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Cassava (Manihot esculenta) dual use for food and bioenergy: a review
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Cassava (Manihot esculenta. Crantz) is a starch-rich, woody tuberous, root crop important for food, with little being done to investigate its potential as a bioenergy crop despite its enormous potential. The major bottleneck in the crop being able to serve this dual role is the competition of its storage roots for both purposes. The major cassava production regions primarily use the tuberous roots for food, and this has resulted in its neglect as a bioenergy crop. The use of non-food cassava parts as a feedstock in cellulosic biofuel production is a promising strategy that can overcome this challenge. However, in non-tuber parts, most of the sugars are highly sequestered in lignin complexes making them inaccessible to bacterial bioconversion. Additionally, cassava production in these major growing areas is not optimal owing to several production constraints. The challenges affecting cassava production as a food and bioenergy crop are interconnected and therefore need to be addressed together. Cassava improvement against biotic and abiotic stresses can enhance productivity and cater for the high demand of the roots for food and bioenergy production. Furthermore, increased production will enhance the usability of non-food parts for bioenergy as the bigger goal. This review addresses efforts in cassava improvement against stresses that reduce its productivity as well as strategies that enhance biomass production, both important for food and bioenergy. Additionally, prospective strategies that could ease bioconversion of cassava for enhanced bioenergy production are explored.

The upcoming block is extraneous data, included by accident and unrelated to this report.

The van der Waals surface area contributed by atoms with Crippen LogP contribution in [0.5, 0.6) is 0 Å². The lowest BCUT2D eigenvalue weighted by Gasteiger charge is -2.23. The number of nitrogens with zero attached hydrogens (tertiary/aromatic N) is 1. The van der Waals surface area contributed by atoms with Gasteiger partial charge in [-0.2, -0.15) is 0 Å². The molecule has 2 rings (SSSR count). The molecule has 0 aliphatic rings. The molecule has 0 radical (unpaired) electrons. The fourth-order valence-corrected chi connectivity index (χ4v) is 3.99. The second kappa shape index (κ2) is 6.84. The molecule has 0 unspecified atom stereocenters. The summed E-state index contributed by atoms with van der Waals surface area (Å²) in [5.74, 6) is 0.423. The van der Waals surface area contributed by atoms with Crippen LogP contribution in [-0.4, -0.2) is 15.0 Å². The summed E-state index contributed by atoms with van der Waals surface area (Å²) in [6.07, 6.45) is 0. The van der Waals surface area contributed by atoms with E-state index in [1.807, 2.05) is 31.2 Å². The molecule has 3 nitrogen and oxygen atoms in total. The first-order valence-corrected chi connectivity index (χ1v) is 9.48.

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Permanent link to this itemhttps://hdl.handle.net/20.500.12478/7481
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